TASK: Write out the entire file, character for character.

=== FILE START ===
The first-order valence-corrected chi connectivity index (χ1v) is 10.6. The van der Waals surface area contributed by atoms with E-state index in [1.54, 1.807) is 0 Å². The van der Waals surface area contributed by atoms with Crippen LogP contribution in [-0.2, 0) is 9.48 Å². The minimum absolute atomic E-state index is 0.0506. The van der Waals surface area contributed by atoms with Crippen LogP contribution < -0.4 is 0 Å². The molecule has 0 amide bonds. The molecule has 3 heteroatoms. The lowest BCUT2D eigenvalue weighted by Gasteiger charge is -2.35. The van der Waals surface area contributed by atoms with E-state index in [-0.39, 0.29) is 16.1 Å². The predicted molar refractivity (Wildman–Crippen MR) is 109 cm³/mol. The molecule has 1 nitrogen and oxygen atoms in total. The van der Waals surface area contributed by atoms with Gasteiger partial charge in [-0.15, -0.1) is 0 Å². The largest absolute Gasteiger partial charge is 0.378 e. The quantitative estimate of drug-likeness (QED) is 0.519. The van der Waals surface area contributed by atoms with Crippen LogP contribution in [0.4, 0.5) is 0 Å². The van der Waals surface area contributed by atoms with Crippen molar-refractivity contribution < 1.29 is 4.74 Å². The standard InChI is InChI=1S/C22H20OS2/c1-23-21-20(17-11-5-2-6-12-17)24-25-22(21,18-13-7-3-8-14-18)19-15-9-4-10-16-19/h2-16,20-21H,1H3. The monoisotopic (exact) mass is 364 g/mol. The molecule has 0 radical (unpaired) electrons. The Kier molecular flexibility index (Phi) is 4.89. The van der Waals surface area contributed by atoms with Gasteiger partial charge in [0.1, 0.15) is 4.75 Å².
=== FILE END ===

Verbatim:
The first-order valence-corrected chi connectivity index (χ1v) is 10.6. The van der Waals surface area contributed by atoms with E-state index in [1.54, 1.807) is 0 Å². The van der Waals surface area contributed by atoms with Crippen LogP contribution in [-0.2, 0) is 9.48 Å². The minimum absolute atomic E-state index is 0.0506. The van der Waals surface area contributed by atoms with Crippen LogP contribution < -0.4 is 0 Å². The molecule has 0 amide bonds. The molecule has 3 heteroatoms. The lowest BCUT2D eigenvalue weighted by Gasteiger charge is -2.35. The van der Waals surface area contributed by atoms with E-state index in [-0.39, 0.29) is 16.1 Å². The predicted molar refractivity (Wildman–Crippen MR) is 109 cm³/mol. The molecule has 1 nitrogen and oxygen atoms in total. The van der Waals surface area contributed by atoms with Gasteiger partial charge in [-0.15, -0.1) is 0 Å². The largest absolute Gasteiger partial charge is 0.378 e. The quantitative estimate of drug-likeness (QED) is 0.519. The van der Waals surface area contributed by atoms with Crippen LogP contribution in [0.4, 0.5) is 0 Å². The van der Waals surface area contributed by atoms with Crippen molar-refractivity contribution < 1.29 is 4.74 Å². The standard InChI is InChI=1S/C22H20OS2/c1-23-21-20(17-11-5-2-6-12-17)24-25-22(21,18-13-7-3-8-14-18)19-15-9-4-10-16-19/h2-16,20-21H,1H3. The monoisotopic (exact) mass is 364 g/mol. The molecule has 0 radical (unpaired) electrons. The Kier molecular flexibility index (Phi) is 4.89. The van der Waals surface area contributed by atoms with Gasteiger partial charge in [0.1, 0.15) is 4.75 Å².